The new documents also cast particular attention on the role of Kennedy, a State Department civil servant for more than four decades, in working to oversee the review and public release of tens of thousands of Clinton's private emails.
One of the FBI reports said State Department employees who reviewed nearly 300 of Clinton's emails on the Benghazi attacks in early 2015 in response to requests from Congress "felt intense pressure" from Kennedy and other senior State Department officials to complete their review quickly and "not label anything as classified."
Kennedy was part of a long-running battle between the State Department and the intelligence agencies over Clinton's emails. As the emails were prepared for release, officials from the intelligence agencies argued in some cases that information in them should have been marked as classified, while State Department officials countered that they contained the routine business of U.S. diplomacy. State Department officials, who argue that the intelligence agencies are overzealous in classifying information, remain sensitive to criticism that they were sloppy in handling the material.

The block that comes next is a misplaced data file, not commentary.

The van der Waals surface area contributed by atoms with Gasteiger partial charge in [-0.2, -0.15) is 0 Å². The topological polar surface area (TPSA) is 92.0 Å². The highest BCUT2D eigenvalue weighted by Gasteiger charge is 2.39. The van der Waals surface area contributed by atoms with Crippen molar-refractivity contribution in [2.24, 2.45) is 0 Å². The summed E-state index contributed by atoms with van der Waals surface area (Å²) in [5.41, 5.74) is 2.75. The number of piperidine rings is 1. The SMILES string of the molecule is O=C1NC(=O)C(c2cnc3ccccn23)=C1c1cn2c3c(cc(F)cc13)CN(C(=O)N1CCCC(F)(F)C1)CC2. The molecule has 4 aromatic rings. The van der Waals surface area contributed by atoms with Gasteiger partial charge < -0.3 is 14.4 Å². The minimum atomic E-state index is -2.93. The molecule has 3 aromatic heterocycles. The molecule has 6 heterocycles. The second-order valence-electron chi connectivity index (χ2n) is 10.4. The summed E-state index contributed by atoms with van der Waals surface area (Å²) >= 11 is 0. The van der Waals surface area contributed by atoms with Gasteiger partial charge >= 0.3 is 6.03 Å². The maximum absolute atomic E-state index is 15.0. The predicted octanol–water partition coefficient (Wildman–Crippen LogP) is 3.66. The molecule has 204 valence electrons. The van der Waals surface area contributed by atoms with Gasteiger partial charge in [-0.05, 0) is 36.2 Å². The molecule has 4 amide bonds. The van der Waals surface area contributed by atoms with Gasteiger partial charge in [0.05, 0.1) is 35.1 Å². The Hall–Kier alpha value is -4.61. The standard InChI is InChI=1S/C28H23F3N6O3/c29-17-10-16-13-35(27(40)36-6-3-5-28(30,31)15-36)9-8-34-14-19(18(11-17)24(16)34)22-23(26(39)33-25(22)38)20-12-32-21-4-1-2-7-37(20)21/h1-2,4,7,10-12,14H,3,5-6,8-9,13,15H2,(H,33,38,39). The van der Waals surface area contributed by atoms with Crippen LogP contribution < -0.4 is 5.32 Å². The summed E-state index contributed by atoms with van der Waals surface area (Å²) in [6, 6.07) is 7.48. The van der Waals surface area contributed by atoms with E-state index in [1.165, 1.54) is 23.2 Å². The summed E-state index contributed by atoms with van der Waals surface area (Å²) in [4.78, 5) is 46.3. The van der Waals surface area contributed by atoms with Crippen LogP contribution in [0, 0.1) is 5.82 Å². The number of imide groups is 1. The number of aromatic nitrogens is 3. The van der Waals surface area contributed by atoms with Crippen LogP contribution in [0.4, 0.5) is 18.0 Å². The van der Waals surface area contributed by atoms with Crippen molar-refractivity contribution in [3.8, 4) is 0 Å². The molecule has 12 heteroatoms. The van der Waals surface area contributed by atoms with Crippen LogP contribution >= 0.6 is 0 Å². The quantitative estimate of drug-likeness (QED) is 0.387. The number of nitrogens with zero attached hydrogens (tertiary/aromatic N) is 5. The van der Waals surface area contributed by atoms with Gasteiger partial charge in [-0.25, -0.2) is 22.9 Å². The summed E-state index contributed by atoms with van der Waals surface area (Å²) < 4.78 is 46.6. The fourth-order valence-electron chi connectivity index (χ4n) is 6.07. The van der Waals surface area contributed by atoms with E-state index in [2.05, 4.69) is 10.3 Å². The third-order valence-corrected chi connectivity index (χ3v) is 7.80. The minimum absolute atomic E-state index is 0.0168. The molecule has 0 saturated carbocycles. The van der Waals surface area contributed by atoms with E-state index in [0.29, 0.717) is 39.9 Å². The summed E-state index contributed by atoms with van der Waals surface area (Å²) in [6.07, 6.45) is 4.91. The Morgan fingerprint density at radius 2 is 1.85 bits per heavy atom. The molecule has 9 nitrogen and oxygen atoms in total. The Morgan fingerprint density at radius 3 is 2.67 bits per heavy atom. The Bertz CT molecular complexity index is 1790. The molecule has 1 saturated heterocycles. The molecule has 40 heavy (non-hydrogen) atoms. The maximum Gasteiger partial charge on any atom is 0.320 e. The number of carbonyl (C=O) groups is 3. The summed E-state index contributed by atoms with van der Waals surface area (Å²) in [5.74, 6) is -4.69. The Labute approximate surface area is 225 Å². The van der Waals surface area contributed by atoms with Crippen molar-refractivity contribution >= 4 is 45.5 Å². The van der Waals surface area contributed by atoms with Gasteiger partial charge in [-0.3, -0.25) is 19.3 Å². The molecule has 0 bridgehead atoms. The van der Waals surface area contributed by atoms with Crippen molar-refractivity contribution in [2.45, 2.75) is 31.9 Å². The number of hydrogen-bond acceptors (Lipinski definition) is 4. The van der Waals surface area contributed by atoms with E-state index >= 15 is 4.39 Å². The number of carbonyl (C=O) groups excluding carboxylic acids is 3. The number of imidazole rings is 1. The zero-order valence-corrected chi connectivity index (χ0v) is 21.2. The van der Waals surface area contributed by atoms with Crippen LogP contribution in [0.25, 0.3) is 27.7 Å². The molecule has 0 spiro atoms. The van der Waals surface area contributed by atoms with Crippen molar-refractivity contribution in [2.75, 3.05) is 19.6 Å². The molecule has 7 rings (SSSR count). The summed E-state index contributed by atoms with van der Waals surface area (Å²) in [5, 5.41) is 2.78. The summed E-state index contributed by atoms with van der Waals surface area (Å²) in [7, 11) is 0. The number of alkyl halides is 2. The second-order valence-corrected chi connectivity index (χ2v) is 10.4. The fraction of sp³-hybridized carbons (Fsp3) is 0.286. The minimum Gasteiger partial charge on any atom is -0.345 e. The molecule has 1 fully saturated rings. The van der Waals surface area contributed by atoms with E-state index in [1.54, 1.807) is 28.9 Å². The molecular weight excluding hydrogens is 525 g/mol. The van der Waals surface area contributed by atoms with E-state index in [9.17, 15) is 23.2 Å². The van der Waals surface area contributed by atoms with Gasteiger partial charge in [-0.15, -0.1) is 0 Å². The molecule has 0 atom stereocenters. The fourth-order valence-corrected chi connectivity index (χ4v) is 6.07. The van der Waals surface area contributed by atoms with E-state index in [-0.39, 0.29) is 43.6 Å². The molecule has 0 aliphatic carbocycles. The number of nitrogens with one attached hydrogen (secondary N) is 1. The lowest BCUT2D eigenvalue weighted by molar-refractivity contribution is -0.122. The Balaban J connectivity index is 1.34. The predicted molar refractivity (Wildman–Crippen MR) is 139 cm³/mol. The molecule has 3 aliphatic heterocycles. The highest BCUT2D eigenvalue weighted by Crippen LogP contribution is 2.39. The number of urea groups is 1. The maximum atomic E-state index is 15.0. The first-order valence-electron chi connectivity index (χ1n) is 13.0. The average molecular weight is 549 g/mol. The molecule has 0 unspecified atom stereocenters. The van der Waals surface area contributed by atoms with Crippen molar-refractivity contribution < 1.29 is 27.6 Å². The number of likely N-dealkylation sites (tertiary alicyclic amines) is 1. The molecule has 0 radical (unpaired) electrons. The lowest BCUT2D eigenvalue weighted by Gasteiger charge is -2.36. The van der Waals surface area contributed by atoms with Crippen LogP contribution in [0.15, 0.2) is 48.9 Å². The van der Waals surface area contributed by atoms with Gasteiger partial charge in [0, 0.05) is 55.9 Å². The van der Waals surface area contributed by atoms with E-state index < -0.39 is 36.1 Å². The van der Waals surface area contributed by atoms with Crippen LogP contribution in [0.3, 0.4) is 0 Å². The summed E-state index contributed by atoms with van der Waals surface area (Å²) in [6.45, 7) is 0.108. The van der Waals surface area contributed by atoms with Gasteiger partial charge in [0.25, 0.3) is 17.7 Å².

In one of the newly disclosed documents, an unidentified FBI employee told investigators that Kennedy, through another FBI official, had sought in one case "assistance in altering the email's classification in exchange for a 'quid pro quo.'"
The FBI had deemed the email as classified, but the State Department disagreed.
The employee told investigators that "in exchange for marking the email unclassified, State would reciprocate by allowing the FBI to place more Agents in countries where they are presently forbidden," according to the FBI's summary of the employee's questioning by investigators.